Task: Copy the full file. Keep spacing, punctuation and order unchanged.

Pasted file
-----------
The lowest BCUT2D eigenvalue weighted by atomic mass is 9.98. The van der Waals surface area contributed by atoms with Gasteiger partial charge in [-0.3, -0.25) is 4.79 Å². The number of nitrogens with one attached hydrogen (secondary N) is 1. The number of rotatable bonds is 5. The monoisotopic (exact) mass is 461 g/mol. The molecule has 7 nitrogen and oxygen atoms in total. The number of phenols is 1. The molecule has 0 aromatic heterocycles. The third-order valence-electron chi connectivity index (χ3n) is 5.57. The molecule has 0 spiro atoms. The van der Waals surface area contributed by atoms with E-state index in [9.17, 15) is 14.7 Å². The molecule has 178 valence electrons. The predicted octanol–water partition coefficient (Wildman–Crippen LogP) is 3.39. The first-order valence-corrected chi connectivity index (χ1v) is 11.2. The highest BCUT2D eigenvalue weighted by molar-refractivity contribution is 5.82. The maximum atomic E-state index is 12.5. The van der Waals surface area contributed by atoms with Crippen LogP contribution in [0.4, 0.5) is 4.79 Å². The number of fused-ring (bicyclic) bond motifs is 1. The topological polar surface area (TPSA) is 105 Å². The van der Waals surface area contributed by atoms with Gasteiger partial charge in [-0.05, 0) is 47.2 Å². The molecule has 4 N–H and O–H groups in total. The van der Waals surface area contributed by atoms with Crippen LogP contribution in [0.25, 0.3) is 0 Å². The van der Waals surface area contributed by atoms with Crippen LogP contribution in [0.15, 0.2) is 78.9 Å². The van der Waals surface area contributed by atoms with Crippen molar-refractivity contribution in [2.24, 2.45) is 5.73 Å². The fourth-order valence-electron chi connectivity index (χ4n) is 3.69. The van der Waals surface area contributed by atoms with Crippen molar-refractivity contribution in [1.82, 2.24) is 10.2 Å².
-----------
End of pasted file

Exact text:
The lowest BCUT2D eigenvalue weighted by atomic mass is 9.98. The van der Waals surface area contributed by atoms with Gasteiger partial charge in [-0.3, -0.25) is 4.79 Å². The number of nitrogens with one attached hydrogen (secondary N) is 1. The number of rotatable bonds is 5. The monoisotopic (exact) mass is 461 g/mol. The molecule has 7 nitrogen and oxygen atoms in total. The number of phenols is 1. The molecule has 0 aromatic heterocycles. The third-order valence-electron chi connectivity index (χ3n) is 5.57. The molecule has 0 spiro atoms. The van der Waals surface area contributed by atoms with E-state index in [9.17, 15) is 14.7 Å². The molecule has 178 valence electrons. The predicted octanol–water partition coefficient (Wildman–Crippen LogP) is 3.39. The first-order valence-corrected chi connectivity index (χ1v) is 11.2. The highest BCUT2D eigenvalue weighted by molar-refractivity contribution is 5.82. The maximum atomic E-state index is 12.5. The van der Waals surface area contributed by atoms with Crippen LogP contribution in [0.4, 0.5) is 4.79 Å². The number of fused-ring (bicyclic) bond motifs is 1. The topological polar surface area (TPSA) is 105 Å². The van der Waals surface area contributed by atoms with Gasteiger partial charge in [-0.05, 0) is 47.2 Å². The molecule has 4 N–H and O–H groups in total. The van der Waals surface area contributed by atoms with Crippen LogP contribution in [0.25, 0.3) is 0 Å². The van der Waals surface area contributed by atoms with Crippen LogP contribution in [0.15, 0.2) is 78.9 Å². The van der Waals surface area contributed by atoms with Crippen molar-refractivity contribution in [2.24, 2.45) is 5.73 Å². The fourth-order valence-electron chi connectivity index (χ4n) is 3.69. The van der Waals surface area contributed by atoms with Crippen molar-refractivity contribution in [1.82, 2.24) is 10.2 Å².